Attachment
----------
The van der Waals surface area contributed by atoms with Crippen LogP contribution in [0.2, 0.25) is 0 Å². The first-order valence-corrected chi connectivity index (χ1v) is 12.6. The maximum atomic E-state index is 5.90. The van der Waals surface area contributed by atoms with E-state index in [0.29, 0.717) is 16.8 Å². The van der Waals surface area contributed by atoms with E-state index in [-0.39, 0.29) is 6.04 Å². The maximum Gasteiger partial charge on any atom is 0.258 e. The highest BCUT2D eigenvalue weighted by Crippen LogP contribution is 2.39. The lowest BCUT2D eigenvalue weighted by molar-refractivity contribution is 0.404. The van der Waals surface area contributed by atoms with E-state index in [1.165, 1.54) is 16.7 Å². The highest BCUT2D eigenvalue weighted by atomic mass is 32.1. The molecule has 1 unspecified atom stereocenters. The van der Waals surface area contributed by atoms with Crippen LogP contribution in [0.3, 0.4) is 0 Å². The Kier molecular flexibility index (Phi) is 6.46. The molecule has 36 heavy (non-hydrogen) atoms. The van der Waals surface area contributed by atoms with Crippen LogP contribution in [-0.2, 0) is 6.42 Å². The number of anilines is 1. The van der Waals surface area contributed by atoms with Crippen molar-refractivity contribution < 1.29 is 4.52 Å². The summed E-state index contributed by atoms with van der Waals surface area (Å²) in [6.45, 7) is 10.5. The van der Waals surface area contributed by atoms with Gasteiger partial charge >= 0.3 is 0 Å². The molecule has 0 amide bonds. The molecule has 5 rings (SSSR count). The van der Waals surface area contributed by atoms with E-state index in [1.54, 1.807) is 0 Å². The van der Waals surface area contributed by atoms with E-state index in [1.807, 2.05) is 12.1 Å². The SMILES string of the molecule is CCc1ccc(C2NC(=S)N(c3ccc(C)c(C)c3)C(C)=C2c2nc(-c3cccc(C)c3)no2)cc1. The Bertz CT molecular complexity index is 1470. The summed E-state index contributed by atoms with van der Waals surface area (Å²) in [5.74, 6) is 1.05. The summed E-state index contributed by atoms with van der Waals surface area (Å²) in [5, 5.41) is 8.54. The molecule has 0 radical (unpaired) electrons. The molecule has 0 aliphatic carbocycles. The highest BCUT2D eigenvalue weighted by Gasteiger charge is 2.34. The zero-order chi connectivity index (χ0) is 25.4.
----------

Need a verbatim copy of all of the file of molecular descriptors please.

The van der Waals surface area contributed by atoms with Crippen LogP contribution in [0.2, 0.25) is 0 Å². The first-order valence-corrected chi connectivity index (χ1v) is 12.6. The maximum atomic E-state index is 5.90. The van der Waals surface area contributed by atoms with E-state index in [0.29, 0.717) is 16.8 Å². The van der Waals surface area contributed by atoms with E-state index in [-0.39, 0.29) is 6.04 Å². The maximum Gasteiger partial charge on any atom is 0.258 e. The highest BCUT2D eigenvalue weighted by Crippen LogP contribution is 2.39. The lowest BCUT2D eigenvalue weighted by molar-refractivity contribution is 0.404. The van der Waals surface area contributed by atoms with E-state index in [1.165, 1.54) is 16.7 Å². The highest BCUT2D eigenvalue weighted by atomic mass is 32.1. The molecule has 1 unspecified atom stereocenters. The van der Waals surface area contributed by atoms with Crippen LogP contribution in [0.3, 0.4) is 0 Å². The Kier molecular flexibility index (Phi) is 6.46. The molecule has 36 heavy (non-hydrogen) atoms. The van der Waals surface area contributed by atoms with Crippen LogP contribution in [-0.2, 0) is 6.42 Å². The number of anilines is 1. The van der Waals surface area contributed by atoms with Crippen molar-refractivity contribution < 1.29 is 4.52 Å². The summed E-state index contributed by atoms with van der Waals surface area (Å²) in [6.45, 7) is 10.5. The van der Waals surface area contributed by atoms with Gasteiger partial charge >= 0.3 is 0 Å². The molecule has 0 amide bonds. The molecule has 5 rings (SSSR count). The van der Waals surface area contributed by atoms with E-state index in [1.54, 1.807) is 0 Å². The van der Waals surface area contributed by atoms with E-state index in [1.807, 2.05) is 12.1 Å². The SMILES string of the molecule is CCc1ccc(C2NC(=S)N(c3ccc(C)c(C)c3)C(C)=C2c2nc(-c3cccc(C)c3)no2)cc1. The Bertz CT molecular complexity index is 1470. The summed E-state index contributed by atoms with van der Waals surface area (Å²) in [5.74, 6) is 1.05. The summed E-state index contributed by atoms with van der Waals surface area (Å²) in [5, 5.41) is 8.54. The molecule has 0 radical (unpaired) electrons. The molecule has 0 aliphatic carbocycles. The highest BCUT2D eigenvalue weighted by Gasteiger charge is 2.34. The zero-order chi connectivity index (χ0) is 25.4.